Fees also add up. The premium for the insurance component of an annuity typically drains 1.3 to 1.5 percent of the assets of the annuity every year, said Mark Stinson, a planner with Baltimore-Washington Financial Advisors. In the case of variable annuities, owners must also pay the expenses of the mutual funds held within the annuity.

The insurance benefit guarantees that, if the owner of the annuity dies, the beneficiaries will receive at least the amount that was put into the annuity. "There's a guarantee of principal that people find comforting," Stinson said. "Of course, you only get that if you die."

Because of their costs, annuities are best used when individuals, like Scharpen, have put the limit into other tax-deferred savings vehicles. "One of the classic needs is an individual that's 30 years old, he's maxed out his 401K at work and his IRA, and he's looking for additional ways to accumulate on a tax-deferred basis," said David Stoeffel, a vice president at Northwestern Mutual Life Insurance in Milwaukee.

Annuities should generally be only one part of a portfolio, said John H. Putnam, a Charlotte financial planner who sells annuities for Northwestern Mutual. Only rarely should individuals put all of their retirement assets into an annuity. "I guess if I thought long and hard, I'd find a situation where it makes sense," Putnam said. "But usually, a diversified holding can bring benefits to people."

While the search for a guaranteed income that cannot be outlived draws investors, the spectacle of the government bailout of the world's largest insurer, American International Group, raises questions about the strength of those guarantees. Investors should always check the financial stability rating of an annuity issuer with a third-party rating agency, Stoeffel said.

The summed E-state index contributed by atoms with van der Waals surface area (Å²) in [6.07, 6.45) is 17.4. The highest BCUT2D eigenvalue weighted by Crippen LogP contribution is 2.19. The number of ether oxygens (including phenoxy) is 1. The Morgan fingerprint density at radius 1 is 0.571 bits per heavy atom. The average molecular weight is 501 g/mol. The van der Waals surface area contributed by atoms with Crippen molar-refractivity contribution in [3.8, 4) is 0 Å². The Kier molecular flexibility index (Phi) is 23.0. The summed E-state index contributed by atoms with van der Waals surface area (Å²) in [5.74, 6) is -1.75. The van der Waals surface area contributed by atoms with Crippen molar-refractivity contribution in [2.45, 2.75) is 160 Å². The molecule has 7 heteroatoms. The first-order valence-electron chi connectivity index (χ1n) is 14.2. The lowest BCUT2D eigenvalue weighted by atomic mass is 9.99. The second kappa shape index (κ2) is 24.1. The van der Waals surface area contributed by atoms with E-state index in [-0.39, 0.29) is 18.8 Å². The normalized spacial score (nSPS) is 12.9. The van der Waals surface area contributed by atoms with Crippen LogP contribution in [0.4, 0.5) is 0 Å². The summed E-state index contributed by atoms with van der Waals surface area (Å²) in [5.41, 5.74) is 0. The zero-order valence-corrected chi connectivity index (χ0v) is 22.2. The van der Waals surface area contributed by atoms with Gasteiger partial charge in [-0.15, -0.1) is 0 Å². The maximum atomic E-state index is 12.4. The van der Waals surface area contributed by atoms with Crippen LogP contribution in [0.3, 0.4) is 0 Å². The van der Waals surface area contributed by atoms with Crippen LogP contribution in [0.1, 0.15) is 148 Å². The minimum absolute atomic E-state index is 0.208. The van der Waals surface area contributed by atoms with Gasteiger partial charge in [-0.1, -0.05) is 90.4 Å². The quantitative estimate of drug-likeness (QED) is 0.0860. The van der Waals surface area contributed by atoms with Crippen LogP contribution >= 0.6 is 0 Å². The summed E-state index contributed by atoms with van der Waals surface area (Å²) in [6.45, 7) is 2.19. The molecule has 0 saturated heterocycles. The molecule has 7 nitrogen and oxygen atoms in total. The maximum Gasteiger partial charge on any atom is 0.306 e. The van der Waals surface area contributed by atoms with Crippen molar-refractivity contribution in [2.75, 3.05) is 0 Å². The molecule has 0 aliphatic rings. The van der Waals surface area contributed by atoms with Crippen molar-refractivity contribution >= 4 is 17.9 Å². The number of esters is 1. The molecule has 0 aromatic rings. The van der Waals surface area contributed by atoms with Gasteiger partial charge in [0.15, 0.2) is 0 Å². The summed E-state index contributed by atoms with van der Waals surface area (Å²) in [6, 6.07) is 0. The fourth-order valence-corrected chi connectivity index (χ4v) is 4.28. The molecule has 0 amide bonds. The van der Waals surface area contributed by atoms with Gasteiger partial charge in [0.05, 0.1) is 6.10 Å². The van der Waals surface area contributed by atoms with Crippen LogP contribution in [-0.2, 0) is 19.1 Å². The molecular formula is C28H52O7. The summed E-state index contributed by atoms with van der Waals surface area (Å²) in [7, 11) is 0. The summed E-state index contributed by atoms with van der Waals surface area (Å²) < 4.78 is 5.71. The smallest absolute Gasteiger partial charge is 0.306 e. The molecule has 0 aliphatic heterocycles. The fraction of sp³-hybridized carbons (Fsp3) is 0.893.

However, even in AIG's case, most annuity owners should not suffer any losses. That's because AIG's subsidiary insurance companies are healthy even though the parent company was in dire financial straights before the federal government loaned it $85 billion, said Kelly Campbell, a fee-based financial planner with Campbell Wealth Management in Fairfax.

"Right now, there's not an impact," he said. He's likely right. When insurer Conseco entered into bankruptcy proceedings in 2002, holders of annuities issued by its companies were not hurt.

Insurance companies are covered in most states by funds that protect fixed annuity holders in the event of a default. Additionally, variable annuity assets -- mutual funds, for the most part -- are held in separate accounts so investors would not be directly affected by the issuer's troubles. "Even if the company were to fold, they still have those positions," Campbell said.

Planners like Millen still say that most people can do better investing in the market outside of an annuity over the long term. They liken the guarantees to betting on your own longevity. "If you walk out the door and get hit by a bus, the insurance company wins," he says. "If you live to be 110, you win."

Still, for retirement savers like Scharpen, the combination of safety and tax-avoidance that annuities offer makes them attractive. As long as there are people like him, annuities will find ready buyers. "Some people will look at an annuity and say, 'I'd never do that,' " Stoeffel said. "Someone else says, 'That helps me sleep at night and I'm okay with the cost.' "